With origins dating to 1910, Alfa Romeo is one of the world's oldest carmakers. It's not surprising, then, that the marvelous Milanese firm has one of the richest histories of any automobile company. The more recent history of Alfa Romeo has been filled with superb road cars, but the defining moments of the brand's early life were all directly related to the victories and tragedies of automobile racing.
The Alfa Romeo P2 was a key actor in the development of the young Alfa brand. A successful Grand Prix racer, it was the first Alfa to be designed by Vittorio Jano, a legendary engineer from an era when the identity of an entire carmaker could be shaped or reshaped by a single sagacious mind.
Jano was born in 1891 and employed by Fiat just twenty years later. At Fiat, he demonstrated great talent as an engineer and was eventually involved with the design of some of Fiat's most spectacular racing cars. His engineering prowess landed him a position at Alfa Romeo after its P1, a Grand Prix racer designed by Giuseppe Merosi, failed to be as competitive as Alfa had hoped. Jano was working for Alfa by 1923, at which time he set to work on the development of the P2.
By springtime of 1924, the P2 was ready for its debut at the 200 mile race at Cremona. With Antonio Ascari driving, the P2 won its very first race. Later that year, at the French Grand Prix, Alfa Romeo experienced one of its most sensational victories ever. With Ascari in the lead, the four examples of Alfa's P2 entered in the race took first, second, third, and fourth places.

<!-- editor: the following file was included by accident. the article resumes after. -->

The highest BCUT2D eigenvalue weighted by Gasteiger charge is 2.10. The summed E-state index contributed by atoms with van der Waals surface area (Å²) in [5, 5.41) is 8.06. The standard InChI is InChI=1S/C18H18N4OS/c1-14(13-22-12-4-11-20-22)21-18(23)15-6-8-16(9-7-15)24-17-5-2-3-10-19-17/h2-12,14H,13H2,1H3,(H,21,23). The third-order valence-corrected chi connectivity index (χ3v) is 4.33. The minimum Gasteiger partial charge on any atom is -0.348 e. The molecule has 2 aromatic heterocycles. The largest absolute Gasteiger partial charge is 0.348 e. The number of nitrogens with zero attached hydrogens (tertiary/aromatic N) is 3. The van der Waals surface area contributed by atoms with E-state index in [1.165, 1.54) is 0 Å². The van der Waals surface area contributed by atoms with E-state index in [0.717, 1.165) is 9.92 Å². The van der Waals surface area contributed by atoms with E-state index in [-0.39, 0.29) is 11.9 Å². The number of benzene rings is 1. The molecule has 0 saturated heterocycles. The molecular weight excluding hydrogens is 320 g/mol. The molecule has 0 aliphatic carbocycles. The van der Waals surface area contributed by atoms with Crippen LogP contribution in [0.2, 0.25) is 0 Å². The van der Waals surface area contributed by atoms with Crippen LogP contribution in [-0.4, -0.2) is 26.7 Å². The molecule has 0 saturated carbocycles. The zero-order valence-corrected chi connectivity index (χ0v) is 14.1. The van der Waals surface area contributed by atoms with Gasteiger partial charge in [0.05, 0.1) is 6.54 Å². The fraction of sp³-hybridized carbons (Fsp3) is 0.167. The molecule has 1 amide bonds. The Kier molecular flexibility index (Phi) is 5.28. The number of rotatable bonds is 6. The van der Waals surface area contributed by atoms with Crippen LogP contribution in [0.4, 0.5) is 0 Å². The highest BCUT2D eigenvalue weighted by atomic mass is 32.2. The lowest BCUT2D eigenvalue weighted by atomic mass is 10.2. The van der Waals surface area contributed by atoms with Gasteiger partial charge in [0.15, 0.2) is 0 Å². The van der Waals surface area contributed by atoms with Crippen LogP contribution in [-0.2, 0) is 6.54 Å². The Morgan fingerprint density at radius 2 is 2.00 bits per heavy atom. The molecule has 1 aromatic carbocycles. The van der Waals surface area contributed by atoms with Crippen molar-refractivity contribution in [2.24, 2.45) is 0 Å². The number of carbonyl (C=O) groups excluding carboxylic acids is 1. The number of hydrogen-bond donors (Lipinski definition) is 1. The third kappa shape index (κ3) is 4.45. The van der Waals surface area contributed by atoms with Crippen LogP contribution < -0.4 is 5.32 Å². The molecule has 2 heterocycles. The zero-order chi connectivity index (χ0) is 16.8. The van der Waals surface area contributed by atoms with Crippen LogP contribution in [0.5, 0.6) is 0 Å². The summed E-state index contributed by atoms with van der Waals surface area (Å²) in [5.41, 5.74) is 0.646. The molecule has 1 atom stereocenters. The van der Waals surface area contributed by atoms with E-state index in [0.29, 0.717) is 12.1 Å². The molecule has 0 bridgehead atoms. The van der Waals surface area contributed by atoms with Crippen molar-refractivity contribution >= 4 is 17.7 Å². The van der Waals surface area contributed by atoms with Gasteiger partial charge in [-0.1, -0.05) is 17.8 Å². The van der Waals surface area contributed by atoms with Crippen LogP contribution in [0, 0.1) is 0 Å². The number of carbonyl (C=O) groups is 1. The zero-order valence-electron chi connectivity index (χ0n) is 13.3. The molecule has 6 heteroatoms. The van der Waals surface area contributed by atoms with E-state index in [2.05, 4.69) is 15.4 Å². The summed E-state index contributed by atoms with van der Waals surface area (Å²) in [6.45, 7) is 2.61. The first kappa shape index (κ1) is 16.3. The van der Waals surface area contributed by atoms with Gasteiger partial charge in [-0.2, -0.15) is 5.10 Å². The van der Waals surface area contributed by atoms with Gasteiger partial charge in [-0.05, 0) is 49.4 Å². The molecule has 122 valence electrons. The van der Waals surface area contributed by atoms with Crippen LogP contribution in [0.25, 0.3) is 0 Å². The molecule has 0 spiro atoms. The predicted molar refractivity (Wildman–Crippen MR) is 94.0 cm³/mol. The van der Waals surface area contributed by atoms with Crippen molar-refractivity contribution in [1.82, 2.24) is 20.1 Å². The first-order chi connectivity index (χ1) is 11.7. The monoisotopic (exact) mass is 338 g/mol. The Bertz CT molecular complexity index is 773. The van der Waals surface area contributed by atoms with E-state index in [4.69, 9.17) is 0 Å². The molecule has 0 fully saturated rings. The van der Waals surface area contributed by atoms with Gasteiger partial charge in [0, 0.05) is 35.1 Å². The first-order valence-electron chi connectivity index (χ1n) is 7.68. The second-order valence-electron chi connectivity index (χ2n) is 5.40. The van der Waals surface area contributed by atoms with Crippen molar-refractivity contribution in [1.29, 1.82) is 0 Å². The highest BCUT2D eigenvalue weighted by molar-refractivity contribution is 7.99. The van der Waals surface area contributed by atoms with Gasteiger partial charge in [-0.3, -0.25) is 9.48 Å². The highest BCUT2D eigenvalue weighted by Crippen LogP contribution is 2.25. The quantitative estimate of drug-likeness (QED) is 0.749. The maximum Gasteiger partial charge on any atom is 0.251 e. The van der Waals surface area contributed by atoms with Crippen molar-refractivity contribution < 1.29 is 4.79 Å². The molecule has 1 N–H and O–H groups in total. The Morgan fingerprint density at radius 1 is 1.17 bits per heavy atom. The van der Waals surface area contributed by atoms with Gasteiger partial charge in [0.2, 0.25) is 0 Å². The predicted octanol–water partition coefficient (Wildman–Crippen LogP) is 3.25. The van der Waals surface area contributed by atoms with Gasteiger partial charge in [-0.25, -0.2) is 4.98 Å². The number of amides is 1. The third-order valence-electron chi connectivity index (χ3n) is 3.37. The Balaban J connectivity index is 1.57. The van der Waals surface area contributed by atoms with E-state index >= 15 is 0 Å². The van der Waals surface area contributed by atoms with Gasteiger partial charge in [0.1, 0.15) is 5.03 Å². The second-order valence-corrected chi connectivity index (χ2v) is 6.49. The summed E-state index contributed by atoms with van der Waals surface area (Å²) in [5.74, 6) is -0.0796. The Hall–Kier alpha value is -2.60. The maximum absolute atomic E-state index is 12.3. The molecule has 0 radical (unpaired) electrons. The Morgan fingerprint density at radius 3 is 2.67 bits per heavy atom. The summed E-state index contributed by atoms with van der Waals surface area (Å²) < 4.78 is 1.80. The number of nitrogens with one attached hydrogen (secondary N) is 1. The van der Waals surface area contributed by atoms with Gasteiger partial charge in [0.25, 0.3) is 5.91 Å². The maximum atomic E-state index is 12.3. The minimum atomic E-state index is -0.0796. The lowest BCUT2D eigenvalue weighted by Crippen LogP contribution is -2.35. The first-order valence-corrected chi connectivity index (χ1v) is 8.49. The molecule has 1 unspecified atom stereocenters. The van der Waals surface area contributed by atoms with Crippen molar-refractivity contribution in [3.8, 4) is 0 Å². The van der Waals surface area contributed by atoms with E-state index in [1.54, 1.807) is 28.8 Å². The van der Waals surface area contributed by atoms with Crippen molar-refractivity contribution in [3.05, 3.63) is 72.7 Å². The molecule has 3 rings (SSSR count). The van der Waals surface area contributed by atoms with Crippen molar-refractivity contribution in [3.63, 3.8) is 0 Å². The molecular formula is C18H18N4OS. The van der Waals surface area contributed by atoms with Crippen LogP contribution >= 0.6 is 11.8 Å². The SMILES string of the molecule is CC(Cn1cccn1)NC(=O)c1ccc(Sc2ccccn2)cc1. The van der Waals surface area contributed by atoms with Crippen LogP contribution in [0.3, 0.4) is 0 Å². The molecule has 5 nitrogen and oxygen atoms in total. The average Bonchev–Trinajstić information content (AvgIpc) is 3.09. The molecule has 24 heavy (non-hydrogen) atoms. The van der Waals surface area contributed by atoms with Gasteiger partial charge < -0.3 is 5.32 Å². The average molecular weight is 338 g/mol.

Ascari was one of Alfa's finest drivers, piloting the P2 with deft precision. His reign of excellence ended in tragedy, though, when he was killed at the wheel of a P2 in a crash at the 1925 French Grand Prix. Despite the death of Ascari, Alfa Romeo was able to win the first ever World Championship title the same year. That victory led Alfa to embellish its familiar cross and serpent logo with a laurel wreath wrapping around the emblem's circumference, a tradition that would last for decades.
The P2 became obsolete for Grand Prix use in 1926 when regulations changes dictated a lower maximum displacement, but it continued to be raced in Italian Formula Libre events. The final outing for the P2 came in 1930, when Achille Varzi won that year's Targa Florio in a slightly modified example.
Key to the P2's great success was its terrific engine. Displacing 1,987cc, it was a straight eight that featured two blocks of four cylinders each. It was equipped with a supercharger and twin cams, a potent combination that delivered 134bhp (later increased to 155bhp). High power, low weight, and a team of excellent drivers were all responsible for making the P2 an unforgettable Grand Prix car.
The P2 represented a long list of 'firsts' for Alfa Romeo. It was the first Alfa designed by Vittotio Jano, the winner of the first World Championship, and the first use by Alfa of a supercharged inline-eight. While some of its successors have realized greater fame, the profound effect that the P2 had on Alfa Romeo's future successes with both race and road cars cannot be denied.Sources:
David, Dennis. 'Vittorio Jano.' Dennis David & Family n. pag. Web. 11 Jun 2010. http://www.ddavid.com/formula1/jano_bio.htm.
By Evan Acuña
Melissen, Wouter. 'AlfaRomeo P2.' UltimateCarPage.com 11 Nov 2009: n. pag. Web. 11 Jun 2010. http://www.ultimatecarpage.com/car/1006/Alfa-Romeo-P2.html.